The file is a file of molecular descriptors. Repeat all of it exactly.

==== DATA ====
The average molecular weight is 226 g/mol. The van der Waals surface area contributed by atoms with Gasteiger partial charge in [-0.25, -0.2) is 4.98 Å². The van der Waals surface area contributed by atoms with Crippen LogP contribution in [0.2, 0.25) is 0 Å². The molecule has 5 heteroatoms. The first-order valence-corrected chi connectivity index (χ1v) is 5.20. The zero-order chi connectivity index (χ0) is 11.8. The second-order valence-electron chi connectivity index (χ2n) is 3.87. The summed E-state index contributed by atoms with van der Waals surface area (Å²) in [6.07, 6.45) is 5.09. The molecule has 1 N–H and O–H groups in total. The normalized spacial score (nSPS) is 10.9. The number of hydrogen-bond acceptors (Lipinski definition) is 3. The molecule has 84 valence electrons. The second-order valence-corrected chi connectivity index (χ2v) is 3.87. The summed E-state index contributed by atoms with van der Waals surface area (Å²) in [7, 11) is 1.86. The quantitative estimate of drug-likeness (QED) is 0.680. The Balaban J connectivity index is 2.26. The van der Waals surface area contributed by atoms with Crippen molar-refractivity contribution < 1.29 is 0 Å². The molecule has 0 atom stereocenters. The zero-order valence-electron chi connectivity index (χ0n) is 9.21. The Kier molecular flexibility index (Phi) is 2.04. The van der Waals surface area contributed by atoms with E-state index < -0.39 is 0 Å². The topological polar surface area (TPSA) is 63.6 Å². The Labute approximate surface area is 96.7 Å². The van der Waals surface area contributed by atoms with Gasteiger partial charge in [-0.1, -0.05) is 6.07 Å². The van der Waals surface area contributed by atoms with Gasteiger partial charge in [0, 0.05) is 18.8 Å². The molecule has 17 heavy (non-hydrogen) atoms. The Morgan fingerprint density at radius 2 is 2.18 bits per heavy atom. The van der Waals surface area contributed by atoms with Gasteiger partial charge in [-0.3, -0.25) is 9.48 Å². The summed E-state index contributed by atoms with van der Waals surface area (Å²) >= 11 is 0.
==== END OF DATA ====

The average molecular weight is 226 g/mol. The van der Waals surface area contributed by atoms with Gasteiger partial charge in [-0.25, -0.2) is 4.98 Å². The van der Waals surface area contributed by atoms with Crippen LogP contribution in [0.2, 0.25) is 0 Å². The molecule has 5 heteroatoms. The first-order valence-corrected chi connectivity index (χ1v) is 5.20. The zero-order chi connectivity index (χ0) is 11.8. The second-order valence-electron chi connectivity index (χ2n) is 3.87. The summed E-state index contributed by atoms with van der Waals surface area (Å²) in [6.07, 6.45) is 5.09. The molecule has 1 N–H and O–H groups in total. The normalized spacial score (nSPS) is 10.9. The number of hydrogen-bond acceptors (Lipinski definition) is 3. The molecule has 84 valence electrons. The second-order valence-corrected chi connectivity index (χ2v) is 3.87. The summed E-state index contributed by atoms with van der Waals surface area (Å²) in [7, 11) is 1.86. The quantitative estimate of drug-likeness (QED) is 0.680. The Balaban J connectivity index is 2.26. The van der Waals surface area contributed by atoms with Crippen molar-refractivity contribution < 1.29 is 0 Å². The molecule has 0 atom stereocenters. The zero-order valence-electron chi connectivity index (χ0n) is 9.21. The Kier molecular flexibility index (Phi) is 2.04. The van der Waals surface area contributed by atoms with E-state index < -0.39 is 0 Å². The topological polar surface area (TPSA) is 63.6 Å². The Labute approximate surface area is 96.7 Å². The van der Waals surface area contributed by atoms with Gasteiger partial charge in [-0.1, -0.05) is 6.07 Å². The van der Waals surface area contributed by atoms with Gasteiger partial charge in [0, 0.05) is 18.8 Å². The molecule has 17 heavy (non-hydrogen) atoms. The Morgan fingerprint density at radius 2 is 2.18 bits per heavy atom. The van der Waals surface area contributed by atoms with Gasteiger partial charge in [-0.3, -0.25) is 9.48 Å². The summed E-state index contributed by atoms with van der Waals surface area (Å²) >= 11 is 0.